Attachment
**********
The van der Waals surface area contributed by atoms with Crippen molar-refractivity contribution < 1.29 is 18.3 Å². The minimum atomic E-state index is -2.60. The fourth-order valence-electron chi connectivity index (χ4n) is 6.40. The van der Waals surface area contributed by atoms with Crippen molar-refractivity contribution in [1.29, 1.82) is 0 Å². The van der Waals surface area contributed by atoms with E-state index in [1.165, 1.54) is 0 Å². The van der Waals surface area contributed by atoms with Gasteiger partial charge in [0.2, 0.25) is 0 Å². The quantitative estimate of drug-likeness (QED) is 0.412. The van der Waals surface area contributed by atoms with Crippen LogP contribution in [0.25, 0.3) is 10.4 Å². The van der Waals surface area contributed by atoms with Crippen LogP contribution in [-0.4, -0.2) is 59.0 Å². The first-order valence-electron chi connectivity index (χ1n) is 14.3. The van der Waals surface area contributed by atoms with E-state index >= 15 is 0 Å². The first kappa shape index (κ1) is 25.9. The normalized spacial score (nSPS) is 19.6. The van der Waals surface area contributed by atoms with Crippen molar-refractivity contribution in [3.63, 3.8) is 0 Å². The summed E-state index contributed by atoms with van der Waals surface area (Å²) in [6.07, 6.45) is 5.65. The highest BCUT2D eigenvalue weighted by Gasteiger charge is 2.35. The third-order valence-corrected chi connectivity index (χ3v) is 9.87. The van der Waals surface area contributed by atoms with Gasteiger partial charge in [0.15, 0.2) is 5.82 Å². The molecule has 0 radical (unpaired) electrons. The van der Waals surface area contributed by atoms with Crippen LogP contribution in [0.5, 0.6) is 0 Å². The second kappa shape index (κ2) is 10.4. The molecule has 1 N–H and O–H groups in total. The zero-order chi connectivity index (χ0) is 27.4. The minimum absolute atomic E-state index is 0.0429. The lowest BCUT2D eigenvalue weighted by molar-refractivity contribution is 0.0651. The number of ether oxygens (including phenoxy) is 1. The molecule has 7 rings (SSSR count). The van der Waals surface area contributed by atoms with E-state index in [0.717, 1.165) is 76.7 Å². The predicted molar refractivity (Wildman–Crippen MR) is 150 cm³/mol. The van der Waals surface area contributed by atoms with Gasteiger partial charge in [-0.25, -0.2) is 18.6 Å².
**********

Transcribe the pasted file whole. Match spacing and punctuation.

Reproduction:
The van der Waals surface area contributed by atoms with Crippen molar-refractivity contribution < 1.29 is 18.3 Å². The minimum atomic E-state index is -2.60. The fourth-order valence-electron chi connectivity index (χ4n) is 6.40. The van der Waals surface area contributed by atoms with Crippen molar-refractivity contribution in [1.29, 1.82) is 0 Å². The van der Waals surface area contributed by atoms with E-state index in [1.165, 1.54) is 0 Å². The van der Waals surface area contributed by atoms with Gasteiger partial charge in [0.2, 0.25) is 0 Å². The quantitative estimate of drug-likeness (QED) is 0.412. The van der Waals surface area contributed by atoms with Crippen LogP contribution in [0.25, 0.3) is 10.4 Å². The van der Waals surface area contributed by atoms with Crippen LogP contribution in [-0.4, -0.2) is 59.0 Å². The first-order valence-electron chi connectivity index (χ1n) is 14.3. The van der Waals surface area contributed by atoms with E-state index >= 15 is 0 Å². The first kappa shape index (κ1) is 25.9. The normalized spacial score (nSPS) is 19.6. The van der Waals surface area contributed by atoms with Crippen molar-refractivity contribution in [3.63, 3.8) is 0 Å². The summed E-state index contributed by atoms with van der Waals surface area (Å²) in [6.07, 6.45) is 5.65. The highest BCUT2D eigenvalue weighted by Gasteiger charge is 2.35. The third-order valence-corrected chi connectivity index (χ3v) is 9.87. The van der Waals surface area contributed by atoms with Gasteiger partial charge in [0.15, 0.2) is 5.82 Å². The molecule has 0 radical (unpaired) electrons. The van der Waals surface area contributed by atoms with Crippen LogP contribution in [0.5, 0.6) is 0 Å². The second kappa shape index (κ2) is 10.4. The molecule has 1 N–H and O–H groups in total. The zero-order chi connectivity index (χ0) is 27.4. The minimum absolute atomic E-state index is 0.0429. The lowest BCUT2D eigenvalue weighted by molar-refractivity contribution is 0.0651. The number of ether oxygens (including phenoxy) is 1. The molecule has 7 rings (SSSR count). The van der Waals surface area contributed by atoms with E-state index in [0.717, 1.165) is 76.7 Å². The predicted molar refractivity (Wildman–Crippen MR) is 150 cm³/mol. The van der Waals surface area contributed by atoms with Gasteiger partial charge in [-0.25, -0.2) is 18.6 Å².